We’ve done a dreidel and stained glass activity, which went MUCH better than the menorah making. 🙂
That sounds very frustrating! I can kind of sympathize because of my experience making traditional sugar cookies at Christmas. In the hot climate where I live, it is such a pain to do. The flour gets bugs in it, so you have to watch for that. The dough is really hard to work with and my hands get sticky and everything sticks together. I actually quit doing it a few years ago because I realized I just didn’t enjoy it at all. My children enjoy it and are great at it, so they took over that job. But my daughter isn’t coming home for Christmas this year – the first time in her whole life we won’t have her with us for that holiday. (COVID concerns are keeping her from international travel.) So I’m trying to decide what to do about cookies. Maybe my son will do them on his own? Or maybe I will have to overcome my dislike for holiday baking!
I tend to enjoy cookie baking so I’d say go for the cookies. Maybe something different than sugar cookies, which are hard even in my PA climate!
I swear directions that come with do-it-yourself kits aren’t written for the average individual. I think the writers of those directions get a sadistic pleasure out of complicating things. Glad things worked out for all of you.
I spoke with one of the higher ups at the company who assured me they’re working on improving the directions on future boxes. Fingers crossed!
Your post made me smile this afternoon and reminded me of a weekend, just a few years ago, when I purchased Cozy Coupes for my then toddler grandchildren whose birthdays are 3 days apart. I read the instructions and watched every youtube video I could find only to learn that the almost out of date copyright on the project made putting it together a feat for two strong people. The newer versions were much easier….I had to ask my daughter and daughter in law for help to finish those gifts…after a lost weekend with the coupes. Since then, I’ve told anyone who would listen to buy a used one!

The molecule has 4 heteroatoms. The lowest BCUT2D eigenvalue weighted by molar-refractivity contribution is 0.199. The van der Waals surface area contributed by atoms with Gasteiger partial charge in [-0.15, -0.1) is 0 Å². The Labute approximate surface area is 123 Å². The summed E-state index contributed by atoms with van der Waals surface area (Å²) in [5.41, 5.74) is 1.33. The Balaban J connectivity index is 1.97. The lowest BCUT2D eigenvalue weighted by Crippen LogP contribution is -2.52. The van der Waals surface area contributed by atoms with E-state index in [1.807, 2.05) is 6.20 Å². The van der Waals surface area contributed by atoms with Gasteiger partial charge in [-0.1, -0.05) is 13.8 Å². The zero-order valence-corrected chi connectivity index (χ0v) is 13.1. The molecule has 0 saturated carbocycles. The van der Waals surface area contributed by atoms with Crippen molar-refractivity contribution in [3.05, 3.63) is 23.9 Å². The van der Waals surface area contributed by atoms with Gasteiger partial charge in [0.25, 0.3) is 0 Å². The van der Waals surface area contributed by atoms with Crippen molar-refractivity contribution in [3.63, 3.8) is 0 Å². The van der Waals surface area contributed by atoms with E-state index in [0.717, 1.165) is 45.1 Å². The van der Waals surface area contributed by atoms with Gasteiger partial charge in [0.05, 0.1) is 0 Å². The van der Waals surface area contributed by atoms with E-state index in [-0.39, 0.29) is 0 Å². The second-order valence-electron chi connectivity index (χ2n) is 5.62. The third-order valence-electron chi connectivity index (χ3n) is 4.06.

I’ve never heard of a Cozy Coupe. I’m off to google that now!
Okay, Googled it and see what it is. I know what those are. (I’ve always called them Flintstones cars since they only go with the kid walking.) I bet those would be hard to put together!
Wow that looks amazing! I had a similar issue with one of the children I nanny – they received a toy for their birthday and really wanted to play with it. It was meant to snap together in a certain way but I couldn’t figure it out. At all. Haha. His dad came out and shoved it in. But it was very fun once it was put together properly!
Everything is more fun to play with when someone else puts it together. (At least that’s how I feel since I’m not mechanically inclined!)
Sounds familiar! The kits can be tricky. They never seem to be accurately labeled in regards to the age of the person who can do them. I love this cute little menorah! I hope they will always remember making together as a family.
Well, I did a Zoom call with someone from the company. It’s now in the traditional form. Once Ari saw it, he thanked me TWICE. Apparently, he likes this one a lot better. Ha!
Oh my goodness, your statement about advanced degrees is SO TRUE! I did not inherit my father’s handy-man mentality (much to my wife’s chagrin) so sometimes the “making traditions” idea ends up with something different happening for us all! 😂
Thank you for making us all feel a little better when we cannot put together that piece that says “assembly time – 15 minutes”. ❤️
Kinda reminds me of Rachael Ray’s 30-minute meals, which never take 30 minutes to prepare and cook. (What I lack in my handy abilities, I make up for in the kitchen. I’ve never been able to cook anything of hers in that time frame!)